Upon discharge he entered the lumber business where, at one point, he had charge of all the horses used by his company in operation. His love of horses and horse trading endured throughout his life. One early memory is of rides in his buggy drawn by "Dandy" an animal that in his youth was a racehorse and who on occasion would revert to those younger days rounding into the stretch going flat out with my grandfather straining to regain control.

Virgin timber was rapidly disappearing from Michigan and around 1880 he was given a contract by the Bradley Ramsey Lumber Company to start lumbering operations in the virtually untouched pine forests of the South. Eventually, his operations at various times covered Western Florida, Alabama, and as far west as Texas. A number of factors, not the least of which was the mild climate, made the contract a very lucrative one and he was soon able to start his own business. His operation was fully integrated, for addtion to cutting trees, he also owned his own sawmills and built reailroads to move the logs from one state to another.

During one period he was operating in South Western Alabama and constructed a line from Mobile Bay to the logging operation. This was around 1990 - 1995. The railroad was mostly one track but included a siding in order that eastbound and westbound trains could pass. Eventually, some of the business came into being in this area and became the Town of Loxley. "J. E." as he was known by his employees was loved and respected by all who knew him. He was a kind and generous man with a great sense of humor and was a truly fine gentleman.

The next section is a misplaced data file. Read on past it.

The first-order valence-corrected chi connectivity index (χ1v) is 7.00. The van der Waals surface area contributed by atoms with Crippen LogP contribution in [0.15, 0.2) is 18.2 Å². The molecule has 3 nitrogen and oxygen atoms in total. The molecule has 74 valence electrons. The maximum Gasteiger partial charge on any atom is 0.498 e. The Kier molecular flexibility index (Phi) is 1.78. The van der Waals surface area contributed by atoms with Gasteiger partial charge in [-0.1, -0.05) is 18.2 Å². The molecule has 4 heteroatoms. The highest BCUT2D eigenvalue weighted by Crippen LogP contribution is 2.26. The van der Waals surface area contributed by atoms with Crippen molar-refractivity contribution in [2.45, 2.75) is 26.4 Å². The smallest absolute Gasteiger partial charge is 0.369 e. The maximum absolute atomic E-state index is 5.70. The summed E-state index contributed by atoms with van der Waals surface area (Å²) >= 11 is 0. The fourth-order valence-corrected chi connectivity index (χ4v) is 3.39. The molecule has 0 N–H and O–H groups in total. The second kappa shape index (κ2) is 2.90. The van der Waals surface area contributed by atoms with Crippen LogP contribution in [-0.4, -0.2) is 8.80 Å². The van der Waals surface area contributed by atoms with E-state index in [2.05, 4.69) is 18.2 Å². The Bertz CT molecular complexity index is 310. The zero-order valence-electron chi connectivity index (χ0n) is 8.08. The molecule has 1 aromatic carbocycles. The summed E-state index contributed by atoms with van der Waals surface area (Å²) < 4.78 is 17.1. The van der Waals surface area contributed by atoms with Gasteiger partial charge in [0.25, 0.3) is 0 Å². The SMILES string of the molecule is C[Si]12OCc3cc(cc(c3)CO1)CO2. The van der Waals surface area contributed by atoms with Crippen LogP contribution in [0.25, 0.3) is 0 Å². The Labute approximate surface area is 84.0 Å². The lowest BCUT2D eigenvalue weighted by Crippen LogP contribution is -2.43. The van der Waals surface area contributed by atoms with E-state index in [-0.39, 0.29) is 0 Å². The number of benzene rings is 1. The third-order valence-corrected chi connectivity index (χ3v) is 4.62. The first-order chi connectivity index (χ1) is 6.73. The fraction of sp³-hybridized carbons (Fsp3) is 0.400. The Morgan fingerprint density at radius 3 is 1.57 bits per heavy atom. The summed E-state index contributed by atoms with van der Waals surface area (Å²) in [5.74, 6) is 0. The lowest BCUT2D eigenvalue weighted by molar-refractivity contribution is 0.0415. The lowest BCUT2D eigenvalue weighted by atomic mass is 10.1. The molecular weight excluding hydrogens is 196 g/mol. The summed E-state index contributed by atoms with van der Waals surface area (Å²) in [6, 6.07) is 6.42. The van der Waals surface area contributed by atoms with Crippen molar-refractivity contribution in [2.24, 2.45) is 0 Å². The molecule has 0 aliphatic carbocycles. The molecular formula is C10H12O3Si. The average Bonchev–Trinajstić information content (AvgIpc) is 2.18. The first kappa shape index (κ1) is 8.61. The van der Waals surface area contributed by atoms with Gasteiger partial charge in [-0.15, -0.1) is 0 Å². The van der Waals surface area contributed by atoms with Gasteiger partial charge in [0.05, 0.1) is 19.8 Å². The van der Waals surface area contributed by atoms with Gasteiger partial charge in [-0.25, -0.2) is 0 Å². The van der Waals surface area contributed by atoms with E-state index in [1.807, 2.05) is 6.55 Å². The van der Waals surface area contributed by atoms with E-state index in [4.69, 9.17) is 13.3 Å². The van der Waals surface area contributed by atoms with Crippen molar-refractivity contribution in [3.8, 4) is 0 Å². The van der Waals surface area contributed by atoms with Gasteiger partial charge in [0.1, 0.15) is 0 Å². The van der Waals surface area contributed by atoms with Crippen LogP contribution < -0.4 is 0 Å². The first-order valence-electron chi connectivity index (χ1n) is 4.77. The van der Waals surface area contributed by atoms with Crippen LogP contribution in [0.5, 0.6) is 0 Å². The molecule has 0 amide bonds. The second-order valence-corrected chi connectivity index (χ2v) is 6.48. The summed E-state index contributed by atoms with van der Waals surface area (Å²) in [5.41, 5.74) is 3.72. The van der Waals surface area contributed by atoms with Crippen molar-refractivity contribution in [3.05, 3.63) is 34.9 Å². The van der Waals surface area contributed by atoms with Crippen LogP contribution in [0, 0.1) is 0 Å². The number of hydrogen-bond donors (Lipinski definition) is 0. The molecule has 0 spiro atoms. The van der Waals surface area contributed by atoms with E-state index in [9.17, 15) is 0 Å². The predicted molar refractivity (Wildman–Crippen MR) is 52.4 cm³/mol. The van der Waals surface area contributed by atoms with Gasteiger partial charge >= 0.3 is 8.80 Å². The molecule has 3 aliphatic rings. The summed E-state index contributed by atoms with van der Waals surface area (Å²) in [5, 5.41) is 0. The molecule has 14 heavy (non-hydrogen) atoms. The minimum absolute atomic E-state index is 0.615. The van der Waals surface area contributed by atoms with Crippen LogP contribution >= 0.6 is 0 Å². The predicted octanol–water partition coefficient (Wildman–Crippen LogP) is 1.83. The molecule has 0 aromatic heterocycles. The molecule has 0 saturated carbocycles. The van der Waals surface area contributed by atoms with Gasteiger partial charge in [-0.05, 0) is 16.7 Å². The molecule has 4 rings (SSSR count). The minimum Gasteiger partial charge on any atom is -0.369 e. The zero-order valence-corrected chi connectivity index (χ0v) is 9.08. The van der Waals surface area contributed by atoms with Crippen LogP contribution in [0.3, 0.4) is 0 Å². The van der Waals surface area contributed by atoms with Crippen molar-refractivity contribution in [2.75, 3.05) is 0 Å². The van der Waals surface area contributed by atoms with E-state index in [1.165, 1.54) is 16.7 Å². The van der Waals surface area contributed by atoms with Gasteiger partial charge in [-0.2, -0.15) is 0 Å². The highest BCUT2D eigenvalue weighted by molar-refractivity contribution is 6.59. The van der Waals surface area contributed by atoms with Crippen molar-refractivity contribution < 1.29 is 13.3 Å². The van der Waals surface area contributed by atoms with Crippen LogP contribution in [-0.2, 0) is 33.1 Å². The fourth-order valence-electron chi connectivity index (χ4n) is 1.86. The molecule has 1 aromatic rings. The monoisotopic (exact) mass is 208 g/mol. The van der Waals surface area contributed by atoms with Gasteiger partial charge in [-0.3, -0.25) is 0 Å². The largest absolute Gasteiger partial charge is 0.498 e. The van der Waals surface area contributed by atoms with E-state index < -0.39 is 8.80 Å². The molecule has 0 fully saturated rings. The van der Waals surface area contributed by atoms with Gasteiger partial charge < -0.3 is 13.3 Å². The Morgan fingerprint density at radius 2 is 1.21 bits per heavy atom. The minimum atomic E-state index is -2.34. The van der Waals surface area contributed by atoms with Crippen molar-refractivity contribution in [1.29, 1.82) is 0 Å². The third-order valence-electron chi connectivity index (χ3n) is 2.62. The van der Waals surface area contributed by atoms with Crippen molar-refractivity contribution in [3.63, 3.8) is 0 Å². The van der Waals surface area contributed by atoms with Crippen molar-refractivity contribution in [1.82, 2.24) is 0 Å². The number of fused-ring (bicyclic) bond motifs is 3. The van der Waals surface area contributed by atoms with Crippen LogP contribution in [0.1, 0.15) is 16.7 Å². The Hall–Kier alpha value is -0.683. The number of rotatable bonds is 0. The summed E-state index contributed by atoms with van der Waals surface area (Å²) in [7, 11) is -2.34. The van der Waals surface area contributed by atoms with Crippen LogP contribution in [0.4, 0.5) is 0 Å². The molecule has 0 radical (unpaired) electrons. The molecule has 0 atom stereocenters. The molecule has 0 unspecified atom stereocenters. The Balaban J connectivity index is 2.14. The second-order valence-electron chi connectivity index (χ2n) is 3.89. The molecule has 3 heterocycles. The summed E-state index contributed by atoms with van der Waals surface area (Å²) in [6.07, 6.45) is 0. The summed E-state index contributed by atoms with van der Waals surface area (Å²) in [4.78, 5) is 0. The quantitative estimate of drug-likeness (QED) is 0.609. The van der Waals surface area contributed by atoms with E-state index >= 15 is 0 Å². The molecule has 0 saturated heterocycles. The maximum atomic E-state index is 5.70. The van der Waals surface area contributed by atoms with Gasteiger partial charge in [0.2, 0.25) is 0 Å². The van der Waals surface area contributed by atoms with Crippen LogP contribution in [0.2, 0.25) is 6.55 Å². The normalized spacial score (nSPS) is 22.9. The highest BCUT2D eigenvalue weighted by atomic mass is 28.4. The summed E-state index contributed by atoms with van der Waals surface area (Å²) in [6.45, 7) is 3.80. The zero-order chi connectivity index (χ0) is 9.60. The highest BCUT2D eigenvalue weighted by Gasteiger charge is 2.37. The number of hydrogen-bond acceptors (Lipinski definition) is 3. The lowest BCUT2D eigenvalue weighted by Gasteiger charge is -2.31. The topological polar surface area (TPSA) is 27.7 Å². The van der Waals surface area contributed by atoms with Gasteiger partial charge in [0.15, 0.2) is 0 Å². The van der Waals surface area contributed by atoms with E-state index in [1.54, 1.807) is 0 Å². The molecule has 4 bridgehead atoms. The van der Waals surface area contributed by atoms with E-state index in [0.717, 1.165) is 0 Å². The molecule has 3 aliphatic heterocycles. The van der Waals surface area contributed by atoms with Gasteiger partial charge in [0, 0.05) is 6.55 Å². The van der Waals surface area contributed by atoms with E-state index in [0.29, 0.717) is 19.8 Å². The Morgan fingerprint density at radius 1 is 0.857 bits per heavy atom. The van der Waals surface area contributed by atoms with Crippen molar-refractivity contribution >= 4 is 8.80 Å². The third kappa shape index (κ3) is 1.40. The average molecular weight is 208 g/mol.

Leonore Loxley eventually moved to Oregon where she married and upon his retirement was joined by her father and mother. Mary Loxley died in Hillsborough, Oregon on May 14, 1916 and John Loxley at the same place July 28, 1919.


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Businessman's Gift: $400,000 Civic Center

Anonymous benefactor is funding 7,800 square foot building near Alabama 59 and US 90

By J. Pepper Bryars - Staff Reporter

LOXLEY - A businessman with ties to the Baldwin County farming industry decided last spring to pay for all of Loxley's new $400,000 civic center set to open in late February, town records show.

But there is nobody to personally thank for the generous deed because the humble donor has asked to remain anonymous, said Loxley Mayor Billy Middleton.

"They did it out of the kindness and goodness of their heart," he said, adding that the new building "is going to be gorgeous."

The 7,800 square-foot civic center is being built on the site of Loxley's new 40 acre recreation park west of Alabama 59 and just south of US 90.

Construction on the yet-un-named civic center began about two months ago, Middleton said. It has a stage, two dressing rooms, two restrooms, a kitchen, meeting rooms and a large banquet hall with enough space for 200 people at tables or 500 people in an audience setting, he added.

"We designed it for everybody, but we'll have planned activities for kids, especially during summer months and after school," he said, adding that most senior citizen and youth programs will be free.

Although the center is being privately funded, Middleton explained that Loxley holds the deed to the building and owes nothing but gratitude to their generous benefactor.